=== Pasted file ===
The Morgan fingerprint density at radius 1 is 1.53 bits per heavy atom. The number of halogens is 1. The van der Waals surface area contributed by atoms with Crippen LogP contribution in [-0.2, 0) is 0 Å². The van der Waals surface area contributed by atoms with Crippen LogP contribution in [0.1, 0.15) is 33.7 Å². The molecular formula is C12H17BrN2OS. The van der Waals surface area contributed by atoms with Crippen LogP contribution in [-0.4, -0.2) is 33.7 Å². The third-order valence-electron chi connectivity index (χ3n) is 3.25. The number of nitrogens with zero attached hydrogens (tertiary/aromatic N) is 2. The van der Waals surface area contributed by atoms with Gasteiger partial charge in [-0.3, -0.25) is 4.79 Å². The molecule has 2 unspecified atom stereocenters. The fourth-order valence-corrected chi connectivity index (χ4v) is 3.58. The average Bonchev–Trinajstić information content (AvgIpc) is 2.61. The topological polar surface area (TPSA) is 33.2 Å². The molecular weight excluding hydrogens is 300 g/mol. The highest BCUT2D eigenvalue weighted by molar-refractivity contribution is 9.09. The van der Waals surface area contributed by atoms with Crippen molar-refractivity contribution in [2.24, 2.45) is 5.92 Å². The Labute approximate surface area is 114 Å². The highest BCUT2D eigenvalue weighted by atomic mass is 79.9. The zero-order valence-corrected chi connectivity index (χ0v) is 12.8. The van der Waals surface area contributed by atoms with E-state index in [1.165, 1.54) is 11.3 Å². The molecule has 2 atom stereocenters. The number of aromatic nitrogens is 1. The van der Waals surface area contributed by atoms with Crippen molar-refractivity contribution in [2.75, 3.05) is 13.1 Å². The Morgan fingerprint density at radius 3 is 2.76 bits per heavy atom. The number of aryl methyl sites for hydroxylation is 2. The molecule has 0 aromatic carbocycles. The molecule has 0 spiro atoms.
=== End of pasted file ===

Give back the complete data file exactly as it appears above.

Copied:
The Morgan fingerprint density at radius 1 is 1.53 bits per heavy atom. The number of halogens is 1. The van der Waals surface area contributed by atoms with Crippen LogP contribution in [-0.2, 0) is 0 Å². The van der Waals surface area contributed by atoms with Crippen LogP contribution in [0.1, 0.15) is 33.7 Å². The molecular formula is C12H17BrN2OS. The van der Waals surface area contributed by atoms with Crippen LogP contribution in [-0.4, -0.2) is 33.7 Å². The third-order valence-electron chi connectivity index (χ3n) is 3.25. The number of nitrogens with zero attached hydrogens (tertiary/aromatic N) is 2. The van der Waals surface area contributed by atoms with Gasteiger partial charge in [-0.3, -0.25) is 4.79 Å². The molecule has 2 unspecified atom stereocenters. The fourth-order valence-corrected chi connectivity index (χ4v) is 3.58. The average Bonchev–Trinajstić information content (AvgIpc) is 2.61. The topological polar surface area (TPSA) is 33.2 Å². The molecular weight excluding hydrogens is 300 g/mol. The highest BCUT2D eigenvalue weighted by molar-refractivity contribution is 9.09. The van der Waals surface area contributed by atoms with Crippen molar-refractivity contribution in [2.24, 2.45) is 5.92 Å². The Labute approximate surface area is 114 Å². The highest BCUT2D eigenvalue weighted by atomic mass is 79.9. The zero-order valence-corrected chi connectivity index (χ0v) is 12.8. The van der Waals surface area contributed by atoms with E-state index in [1.165, 1.54) is 11.3 Å². The molecule has 2 atom stereocenters. The number of aromatic nitrogens is 1. The van der Waals surface area contributed by atoms with Crippen molar-refractivity contribution in [2.75, 3.05) is 13.1 Å². The Morgan fingerprint density at radius 3 is 2.76 bits per heavy atom. The number of aryl methyl sites for hydroxylation is 2. The molecule has 0 aromatic carbocycles. The molecule has 0 spiro atoms.